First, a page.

3. Browse the shared folders on NYC-DC1.
Result
You have verified the connectivity of the static IP address.
Task 3: You have completed all tasks in this exercise.
1. A successful completion of this exercise results in the following outcome:
o A static IP address is configured on the client computer and the connectivity of the static IP address is verified.
2. To proceed to another exercise, click the desired exercise.
Exercise 3: Testing the DNS Configuration
In this exercise, you will:
· Test the DNS resolution on the client computer.
· View and configure a DNS record on the domain controller.
· Verify the DNS resolution on the client computer.
Task 1: Test the DNS resolution on the client computer.
1. Verify whether the host record, finance.woodgrovebank.com, is registered on the DNS server by using the ping command.
2. Verify whether the IP address, 10.10.0.21, is registered on the DNS server by using the ping command.
Result
You have tested the DNS resolution on the client computer.
Task 2: View and configure a DNS record on the domain controller.
1. Create a host named finance and assign the IP address, 10.10.0.21, to the host.
Result
You have configured a DNS record named finance and assigned an IP address to it.
Task 3: Verify the DNS resolution on the client computer.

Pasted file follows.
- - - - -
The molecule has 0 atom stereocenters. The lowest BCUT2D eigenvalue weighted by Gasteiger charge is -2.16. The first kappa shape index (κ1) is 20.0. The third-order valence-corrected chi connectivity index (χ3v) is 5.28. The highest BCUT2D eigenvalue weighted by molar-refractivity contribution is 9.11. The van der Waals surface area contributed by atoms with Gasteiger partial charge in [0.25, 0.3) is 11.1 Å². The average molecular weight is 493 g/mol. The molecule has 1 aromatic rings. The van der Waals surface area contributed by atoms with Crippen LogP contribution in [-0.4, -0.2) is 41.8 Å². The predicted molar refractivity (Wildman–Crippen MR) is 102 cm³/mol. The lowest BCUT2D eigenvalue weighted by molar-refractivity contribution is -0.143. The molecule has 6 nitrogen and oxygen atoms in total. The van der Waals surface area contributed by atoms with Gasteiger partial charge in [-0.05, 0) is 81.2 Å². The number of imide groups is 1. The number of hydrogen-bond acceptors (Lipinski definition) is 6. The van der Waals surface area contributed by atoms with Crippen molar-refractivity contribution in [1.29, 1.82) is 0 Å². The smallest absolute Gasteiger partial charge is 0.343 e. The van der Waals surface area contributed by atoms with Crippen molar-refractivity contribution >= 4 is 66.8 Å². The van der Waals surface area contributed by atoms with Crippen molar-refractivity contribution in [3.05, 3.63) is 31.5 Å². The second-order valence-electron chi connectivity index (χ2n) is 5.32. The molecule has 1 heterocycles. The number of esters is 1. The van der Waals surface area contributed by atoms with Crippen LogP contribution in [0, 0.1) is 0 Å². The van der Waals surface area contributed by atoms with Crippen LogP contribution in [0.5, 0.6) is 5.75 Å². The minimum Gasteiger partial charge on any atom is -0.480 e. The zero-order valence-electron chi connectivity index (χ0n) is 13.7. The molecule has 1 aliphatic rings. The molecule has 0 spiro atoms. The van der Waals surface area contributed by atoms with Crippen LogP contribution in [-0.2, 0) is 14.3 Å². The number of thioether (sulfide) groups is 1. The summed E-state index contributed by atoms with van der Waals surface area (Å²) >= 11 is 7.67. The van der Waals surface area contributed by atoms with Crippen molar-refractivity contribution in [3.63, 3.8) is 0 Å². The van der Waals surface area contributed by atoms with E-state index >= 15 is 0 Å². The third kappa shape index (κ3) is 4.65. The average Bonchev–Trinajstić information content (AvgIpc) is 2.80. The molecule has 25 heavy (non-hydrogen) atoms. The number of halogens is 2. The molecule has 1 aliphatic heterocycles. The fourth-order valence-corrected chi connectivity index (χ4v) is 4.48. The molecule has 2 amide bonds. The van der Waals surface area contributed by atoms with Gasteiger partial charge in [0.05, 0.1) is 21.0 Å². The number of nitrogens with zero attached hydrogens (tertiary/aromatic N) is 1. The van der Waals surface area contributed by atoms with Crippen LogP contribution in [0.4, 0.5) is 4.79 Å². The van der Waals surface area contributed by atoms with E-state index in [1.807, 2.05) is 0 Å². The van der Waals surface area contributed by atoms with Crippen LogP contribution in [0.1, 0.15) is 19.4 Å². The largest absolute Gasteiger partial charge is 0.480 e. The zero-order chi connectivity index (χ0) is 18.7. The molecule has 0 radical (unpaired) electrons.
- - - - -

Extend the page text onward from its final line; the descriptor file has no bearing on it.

1. Verify whether the host record, finance.woodgrovebank.com, is registered on the DNS server by using the ping command.
2. Flush and reset the contents of the DNS client resolver cache by using the ipconfig /flushdns command.
3. Verify whether the host record, finance.woodgrovebank.com, is registered on the DNS server by using the ping command.
4. Find the IP address of finance.woodgrovebank.com by using the nslookup command.
Result
You have verified the DNS resolution.
Task 4: You have completed all tasks in this exercise.
1. A successful completion of this exercise results in the following outcomes:
o The DNS resolution is tested.
o The DNS record, finance.woodgrovebank.com, is configured on the domain controller.
o The DNS resolution is verified.
2. To proceed to another exercise, click the desired exercise.
Exercise 4: Connecting to a Web-Based Application
In this exercise, you will:
· Verify the Web site configuration.
· Test the Web-based application on the client computer.
Task 1: Verify the Web site configuration.
1. Verify whether the Default Web Site is using port 8080.
2. On NYC-CL1, display all active TCP connections and the TCP and UDP ports by using the netstat –a command. Verify whether port 8080 is listening for connection.
Result
You have verified the Web site configuration.
Task 2: Test the Web-based application on the client computer.
1. Browse to the Web site, [You must be registered and logged in to see this link.]
2. Browse to the Web site, [You must be registered and logged in to see this link.]
Result
You have tested the Web-based application.
Task 3: You have completed all tasks in this exercise.
1. A successful completion of this exercise results in the following outcomes:
o The Web site configuration is verified.